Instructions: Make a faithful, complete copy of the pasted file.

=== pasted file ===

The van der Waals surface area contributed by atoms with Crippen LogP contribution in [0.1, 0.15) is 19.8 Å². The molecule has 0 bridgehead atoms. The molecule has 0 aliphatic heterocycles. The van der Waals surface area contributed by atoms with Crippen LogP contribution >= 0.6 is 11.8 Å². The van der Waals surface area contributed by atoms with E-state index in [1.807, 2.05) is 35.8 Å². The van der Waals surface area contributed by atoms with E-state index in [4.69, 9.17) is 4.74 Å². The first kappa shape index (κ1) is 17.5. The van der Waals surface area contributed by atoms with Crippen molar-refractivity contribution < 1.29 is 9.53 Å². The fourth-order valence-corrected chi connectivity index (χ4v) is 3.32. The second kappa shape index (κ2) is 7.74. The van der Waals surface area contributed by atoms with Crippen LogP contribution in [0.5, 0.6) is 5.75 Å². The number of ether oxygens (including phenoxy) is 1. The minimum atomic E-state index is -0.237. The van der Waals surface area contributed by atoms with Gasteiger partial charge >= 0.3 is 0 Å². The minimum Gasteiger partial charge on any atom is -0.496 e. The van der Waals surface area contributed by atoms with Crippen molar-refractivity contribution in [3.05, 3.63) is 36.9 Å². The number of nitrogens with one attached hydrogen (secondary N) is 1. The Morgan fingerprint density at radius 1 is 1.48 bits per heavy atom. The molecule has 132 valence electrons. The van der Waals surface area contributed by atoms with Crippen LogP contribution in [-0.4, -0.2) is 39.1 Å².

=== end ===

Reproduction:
The van der Waals surface area contributed by atoms with Crippen LogP contribution in [0.1, 0.15) is 19.8 Å². The molecule has 0 bridgehead atoms. The molecule has 0 aliphatic heterocycles. The van der Waals surface area contributed by atoms with Crippen LogP contribution >= 0.6 is 11.8 Å². The van der Waals surface area contributed by atoms with E-state index in [1.807, 2.05) is 35.8 Å². The van der Waals surface area contributed by atoms with E-state index in [4.69, 9.17) is 4.74 Å². The first kappa shape index (κ1) is 17.5. The van der Waals surface area contributed by atoms with Crippen molar-refractivity contribution < 1.29 is 9.53 Å². The fourth-order valence-corrected chi connectivity index (χ4v) is 3.32. The second kappa shape index (κ2) is 7.74. The van der Waals surface area contributed by atoms with Crippen LogP contribution in [0.5, 0.6) is 5.75 Å². The number of ether oxygens (including phenoxy) is 1. The minimum atomic E-state index is -0.237. The van der Waals surface area contributed by atoms with Gasteiger partial charge >= 0.3 is 0 Å². The minimum Gasteiger partial charge on any atom is -0.496 e. The van der Waals surface area contributed by atoms with Crippen molar-refractivity contribution in [3.05, 3.63) is 36.9 Å². The number of nitrogens with one attached hydrogen (secondary N) is 1. The Morgan fingerprint density at radius 1 is 1.48 bits per heavy atom. The molecule has 132 valence electrons. The van der Waals surface area contributed by atoms with Crippen LogP contribution in [-0.4, -0.2) is 39.1 Å².